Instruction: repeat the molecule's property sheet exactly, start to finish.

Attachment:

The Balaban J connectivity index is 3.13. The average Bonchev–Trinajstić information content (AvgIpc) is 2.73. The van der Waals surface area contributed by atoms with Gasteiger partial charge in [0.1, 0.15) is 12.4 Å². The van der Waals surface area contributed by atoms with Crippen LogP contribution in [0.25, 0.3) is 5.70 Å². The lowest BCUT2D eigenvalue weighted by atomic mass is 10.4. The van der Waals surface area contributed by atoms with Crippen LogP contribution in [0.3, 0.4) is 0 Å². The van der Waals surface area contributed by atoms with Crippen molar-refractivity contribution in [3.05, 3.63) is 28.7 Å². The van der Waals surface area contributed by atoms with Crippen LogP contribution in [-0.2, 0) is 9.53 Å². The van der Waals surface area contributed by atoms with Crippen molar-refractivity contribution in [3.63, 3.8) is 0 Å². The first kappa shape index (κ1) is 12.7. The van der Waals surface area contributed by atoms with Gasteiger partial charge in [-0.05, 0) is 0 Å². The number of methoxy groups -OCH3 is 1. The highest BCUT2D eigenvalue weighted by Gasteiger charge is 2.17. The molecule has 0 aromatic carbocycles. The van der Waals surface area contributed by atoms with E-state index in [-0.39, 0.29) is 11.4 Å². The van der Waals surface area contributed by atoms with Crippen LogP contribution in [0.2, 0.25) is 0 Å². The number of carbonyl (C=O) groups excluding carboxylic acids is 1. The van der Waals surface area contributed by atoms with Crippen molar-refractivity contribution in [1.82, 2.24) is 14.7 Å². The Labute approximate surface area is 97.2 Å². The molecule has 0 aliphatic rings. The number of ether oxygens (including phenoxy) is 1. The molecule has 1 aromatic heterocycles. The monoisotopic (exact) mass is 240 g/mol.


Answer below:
The Balaban J connectivity index is 3.13. The average Bonchev–Trinajstić information content (AvgIpc) is 2.73. The van der Waals surface area contributed by atoms with Gasteiger partial charge in [0.1, 0.15) is 12.4 Å². The van der Waals surface area contributed by atoms with Crippen LogP contribution in [0.25, 0.3) is 5.70 Å². The lowest BCUT2D eigenvalue weighted by atomic mass is 10.4. The van der Waals surface area contributed by atoms with Crippen LogP contribution in [0.3, 0.4) is 0 Å². The van der Waals surface area contributed by atoms with Crippen molar-refractivity contribution in [3.05, 3.63) is 28.7 Å². The van der Waals surface area contributed by atoms with Crippen LogP contribution in [-0.2, 0) is 9.53 Å². The van der Waals surface area contributed by atoms with Crippen molar-refractivity contribution in [3.63, 3.8) is 0 Å². The first kappa shape index (κ1) is 12.7. The van der Waals surface area contributed by atoms with Gasteiger partial charge in [-0.05, 0) is 0 Å². The number of methoxy groups -OCH3 is 1. The highest BCUT2D eigenvalue weighted by Gasteiger charge is 2.17. The molecule has 0 aromatic carbocycles. The van der Waals surface area contributed by atoms with E-state index in [-0.39, 0.29) is 11.4 Å². The van der Waals surface area contributed by atoms with Crippen LogP contribution in [0.2, 0.25) is 0 Å². The number of carbonyl (C=O) groups excluding carboxylic acids is 1. The van der Waals surface area contributed by atoms with Crippen molar-refractivity contribution in [1.82, 2.24) is 14.7 Å². The Labute approximate surface area is 97.2 Å². The molecule has 0 aliphatic rings. The number of ether oxygens (including phenoxy) is 1. The molecule has 1 aromatic heterocycles. The monoisotopic (exact) mass is 240 g/mol.